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Doctors: Exercise, eating restraint helps over the holidays

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Associated Press Writer

November 23, 2005, 5:11 PM EST

TRENTON, N.J. -- Oh, the holiday temptations: hors d'oeuvres, stuffing and gravy with the turkey, candied yams, pies, chocolates, alcohol.

Between the extra calories and disrupted routines, it's easy to pack on pounds and strain on your heart, doctors warn. They advise moderation, choosing foods carefully and getting plenty of exercise.

"Don't destroy your Thanksgiving, but make as many good choices as possible and take a walk after your big meal," recommends Dr. Arthur Agatston, a University of Miami cardiologist and author of "The South Beach Diet."

Agatston said nibbling on healthy foods during the day is better than gorging at dinnertime on Turkey Day. Also, people can limit their total calories over the day by eating a nutritious low-calorie, low-sugar breakfast, with foods such as eggs, Canadian bacon, a hi-fiber cereal or breakfast bar, low-fat yogurt or berries.

"When you miss meals and your blood sugar drops," he said Wednesday, "it causes cravings."

Regular meals and healthy snacks _ fresh vegetables, low-fat cheese or fruit _ can prevent that and people then eat less calories, several studies have shown, according to Agatston.

He said people must avoid wide swings in blood sugar. Eating foods that rapidly convert to sugar, such as cookies and other refined carbohydrates, pushes up blood sugar rapidly. The blood sugar level then falls within a couple hours, not the four or five normal after eating high-fiber unprocessed foods, and the low blood sugar level triggers more cravings and eating.

It's also crucial to limit the portion size, particularly at Thanksgiving dinner, given that most Americans eat more calories than they burn most days, said Dr. Muhamed Saric, a cardiologist at University of Medicine and Dentistry of New Jersey in Newark.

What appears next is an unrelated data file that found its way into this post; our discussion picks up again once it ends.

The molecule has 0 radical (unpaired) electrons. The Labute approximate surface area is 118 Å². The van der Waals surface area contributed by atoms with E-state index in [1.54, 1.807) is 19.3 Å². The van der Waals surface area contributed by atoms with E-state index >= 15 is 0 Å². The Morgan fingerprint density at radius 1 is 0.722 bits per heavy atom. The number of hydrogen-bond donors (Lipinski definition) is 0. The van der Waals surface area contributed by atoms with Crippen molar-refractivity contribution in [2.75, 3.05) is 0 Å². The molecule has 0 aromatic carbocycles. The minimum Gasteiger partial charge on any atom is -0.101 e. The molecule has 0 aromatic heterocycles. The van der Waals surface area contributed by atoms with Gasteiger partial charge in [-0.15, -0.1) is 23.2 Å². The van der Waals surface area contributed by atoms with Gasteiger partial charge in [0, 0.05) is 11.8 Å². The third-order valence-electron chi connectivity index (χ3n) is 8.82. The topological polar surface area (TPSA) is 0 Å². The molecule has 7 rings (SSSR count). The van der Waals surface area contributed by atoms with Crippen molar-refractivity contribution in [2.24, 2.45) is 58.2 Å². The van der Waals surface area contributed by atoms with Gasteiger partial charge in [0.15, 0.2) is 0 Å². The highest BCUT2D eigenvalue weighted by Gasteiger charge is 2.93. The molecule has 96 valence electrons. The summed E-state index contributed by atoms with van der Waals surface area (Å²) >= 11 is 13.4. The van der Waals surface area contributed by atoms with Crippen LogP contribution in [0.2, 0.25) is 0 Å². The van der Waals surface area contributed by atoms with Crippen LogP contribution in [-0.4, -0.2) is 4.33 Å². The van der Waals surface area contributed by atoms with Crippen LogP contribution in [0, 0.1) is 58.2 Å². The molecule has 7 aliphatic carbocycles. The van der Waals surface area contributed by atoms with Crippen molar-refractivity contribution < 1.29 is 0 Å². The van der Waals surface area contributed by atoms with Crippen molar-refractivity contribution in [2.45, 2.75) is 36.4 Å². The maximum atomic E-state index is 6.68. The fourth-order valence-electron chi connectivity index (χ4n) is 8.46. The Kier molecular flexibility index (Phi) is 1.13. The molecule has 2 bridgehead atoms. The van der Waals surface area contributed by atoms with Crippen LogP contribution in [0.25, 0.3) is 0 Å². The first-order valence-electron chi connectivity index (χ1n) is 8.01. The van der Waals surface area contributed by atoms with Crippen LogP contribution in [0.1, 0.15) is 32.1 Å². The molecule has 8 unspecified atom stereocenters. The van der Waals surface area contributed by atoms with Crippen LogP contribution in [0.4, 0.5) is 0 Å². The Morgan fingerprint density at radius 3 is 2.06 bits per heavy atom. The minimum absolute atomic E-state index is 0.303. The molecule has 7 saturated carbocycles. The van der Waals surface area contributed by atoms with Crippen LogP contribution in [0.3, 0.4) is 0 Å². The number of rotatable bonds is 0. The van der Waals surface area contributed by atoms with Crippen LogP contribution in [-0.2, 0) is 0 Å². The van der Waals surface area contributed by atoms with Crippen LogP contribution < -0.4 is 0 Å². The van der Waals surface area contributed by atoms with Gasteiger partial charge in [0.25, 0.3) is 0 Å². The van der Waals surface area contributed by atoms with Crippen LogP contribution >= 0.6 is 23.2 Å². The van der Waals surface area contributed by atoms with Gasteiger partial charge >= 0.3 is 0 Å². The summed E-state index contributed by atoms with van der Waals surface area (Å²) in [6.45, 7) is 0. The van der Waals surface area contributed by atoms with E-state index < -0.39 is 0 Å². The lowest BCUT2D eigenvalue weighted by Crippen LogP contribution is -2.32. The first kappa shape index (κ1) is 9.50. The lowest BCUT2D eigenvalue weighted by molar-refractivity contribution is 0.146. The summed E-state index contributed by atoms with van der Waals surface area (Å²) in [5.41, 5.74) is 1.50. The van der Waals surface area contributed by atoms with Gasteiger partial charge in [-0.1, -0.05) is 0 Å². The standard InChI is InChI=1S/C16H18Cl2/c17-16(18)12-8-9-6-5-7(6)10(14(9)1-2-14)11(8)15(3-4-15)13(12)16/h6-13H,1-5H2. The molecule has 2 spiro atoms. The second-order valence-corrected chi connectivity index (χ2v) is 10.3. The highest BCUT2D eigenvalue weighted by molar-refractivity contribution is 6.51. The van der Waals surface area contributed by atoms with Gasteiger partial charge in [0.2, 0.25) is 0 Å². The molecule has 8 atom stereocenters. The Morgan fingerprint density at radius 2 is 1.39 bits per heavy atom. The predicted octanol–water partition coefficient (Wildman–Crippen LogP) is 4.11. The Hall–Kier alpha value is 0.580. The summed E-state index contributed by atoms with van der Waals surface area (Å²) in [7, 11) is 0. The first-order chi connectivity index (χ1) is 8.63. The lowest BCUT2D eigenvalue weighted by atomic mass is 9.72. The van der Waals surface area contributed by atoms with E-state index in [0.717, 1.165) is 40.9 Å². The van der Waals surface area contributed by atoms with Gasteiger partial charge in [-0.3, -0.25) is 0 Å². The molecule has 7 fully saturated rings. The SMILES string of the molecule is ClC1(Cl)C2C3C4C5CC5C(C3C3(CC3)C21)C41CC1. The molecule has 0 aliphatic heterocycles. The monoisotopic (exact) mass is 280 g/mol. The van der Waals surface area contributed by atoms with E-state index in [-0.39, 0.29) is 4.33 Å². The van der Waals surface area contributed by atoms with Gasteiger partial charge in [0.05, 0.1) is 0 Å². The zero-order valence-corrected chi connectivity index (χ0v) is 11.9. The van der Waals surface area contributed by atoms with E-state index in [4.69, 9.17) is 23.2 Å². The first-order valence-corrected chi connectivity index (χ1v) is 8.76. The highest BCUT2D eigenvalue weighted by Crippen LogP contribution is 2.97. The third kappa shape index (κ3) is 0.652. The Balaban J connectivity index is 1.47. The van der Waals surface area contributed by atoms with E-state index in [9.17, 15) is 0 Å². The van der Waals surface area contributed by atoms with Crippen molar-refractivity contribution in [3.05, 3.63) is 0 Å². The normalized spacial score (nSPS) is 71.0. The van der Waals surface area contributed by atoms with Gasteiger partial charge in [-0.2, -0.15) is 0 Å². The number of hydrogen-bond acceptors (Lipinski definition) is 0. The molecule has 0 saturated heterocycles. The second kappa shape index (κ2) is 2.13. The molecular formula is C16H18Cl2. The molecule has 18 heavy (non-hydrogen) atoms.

On Thanksgiving, "it's even more food and even less exercise from the already-bad pattern that they had before," he said, noting that eating slower and conversing at meals leads people to eat less.

With people eating more and drinking more high-calorie alcoholic beverages over the holidays, Saric said, they actually need more exercise. He advises squeezing in physical activity a few times a day, from parking well away from stores and taking stairs instead of escalators to dancing and after-meal walks. Alcoholic drinks should be limited to a couple a day because bigger amounts push up blood pressure, bring more empty calories and, at high levels, can damage the liver, pancreas and stomach.

Dr. Stephen Siegel, a New York University Medical Center cardiologist, said lack of exercise is at least as much of a problem as overeating during the holidays. Besides burning calories, he noted, exercise reduces stress and helps people deal with holiday depression.

Siegel, vice president of the Greater New York chapter of the American College of Sports Medicine, said people should try to follow its recommendation of 30 minutes of moderate exercise most days and set an attainable goal for the holidays, even if it's less. With colder weather, shorter days and more demands on time around the holidays, he said people should alter their patterns to add physical activity where possible, from walking instead of driving on short trips to limiting e-mail and intercom use at work and instead walking over to speak with colleagues.

"You can cut that holiday 10 (-pound gain) into the holiday 5 pounds," Siegel said.

Conventional wisdom has the average American gaining 5 pounds or more from Thanksgiving through New Year's Day. While there's little research on this, a small National Institutes of Health study published in 2000 found the average weight gain was barely 1 pound. One-third of the participants, however, put on 2 1/2 pounds or more.


On the Net:

American Heart Association Healthy Lifestyle site: http://www.americanheart.org/presenter.jhtml?identifierP>1200009

Centers for Disease Control and Protection Healthy Holidays site: http://www.cdc.gov/nccdphp/dnpa/spotlights/holiday_tips.htm


Copyright 2005, The Associated Press

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